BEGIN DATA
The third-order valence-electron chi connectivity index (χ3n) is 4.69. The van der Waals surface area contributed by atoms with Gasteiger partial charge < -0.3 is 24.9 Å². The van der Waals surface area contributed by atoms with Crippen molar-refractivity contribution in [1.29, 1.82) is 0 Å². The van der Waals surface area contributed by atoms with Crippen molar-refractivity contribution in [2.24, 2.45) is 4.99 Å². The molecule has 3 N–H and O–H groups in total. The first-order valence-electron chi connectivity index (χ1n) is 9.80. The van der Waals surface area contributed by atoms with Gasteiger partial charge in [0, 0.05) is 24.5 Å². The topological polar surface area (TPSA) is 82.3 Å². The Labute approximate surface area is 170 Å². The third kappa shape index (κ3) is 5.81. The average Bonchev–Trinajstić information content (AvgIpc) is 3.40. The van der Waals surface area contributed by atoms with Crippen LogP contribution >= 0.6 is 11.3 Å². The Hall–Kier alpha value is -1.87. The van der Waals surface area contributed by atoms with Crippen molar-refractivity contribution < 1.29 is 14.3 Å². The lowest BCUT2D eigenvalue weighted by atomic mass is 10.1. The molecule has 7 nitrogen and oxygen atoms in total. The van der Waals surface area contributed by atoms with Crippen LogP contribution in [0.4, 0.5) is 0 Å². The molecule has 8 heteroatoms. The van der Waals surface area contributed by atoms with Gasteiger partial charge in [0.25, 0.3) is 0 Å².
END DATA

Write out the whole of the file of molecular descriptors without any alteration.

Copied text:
The third-order valence-electron chi connectivity index (χ3n) is 4.69. The van der Waals surface area contributed by atoms with Gasteiger partial charge < -0.3 is 24.9 Å². The van der Waals surface area contributed by atoms with Crippen molar-refractivity contribution in [1.29, 1.82) is 0 Å². The van der Waals surface area contributed by atoms with Crippen molar-refractivity contribution in [2.24, 2.45) is 4.99 Å². The molecule has 3 N–H and O–H groups in total. The first-order valence-electron chi connectivity index (χ1n) is 9.80. The van der Waals surface area contributed by atoms with Gasteiger partial charge in [0, 0.05) is 24.5 Å². The topological polar surface area (TPSA) is 82.3 Å². The Labute approximate surface area is 170 Å². The third kappa shape index (κ3) is 5.81. The average Bonchev–Trinajstić information content (AvgIpc) is 3.40. The van der Waals surface area contributed by atoms with Crippen LogP contribution >= 0.6 is 11.3 Å². The Hall–Kier alpha value is -1.87. The van der Waals surface area contributed by atoms with Crippen molar-refractivity contribution < 1.29 is 14.3 Å². The lowest BCUT2D eigenvalue weighted by atomic mass is 10.1. The molecule has 7 nitrogen and oxygen atoms in total. The van der Waals surface area contributed by atoms with Crippen LogP contribution in [0.4, 0.5) is 0 Å². The molecule has 8 heteroatoms. The van der Waals surface area contributed by atoms with Gasteiger partial charge in [0.25, 0.3) is 0 Å².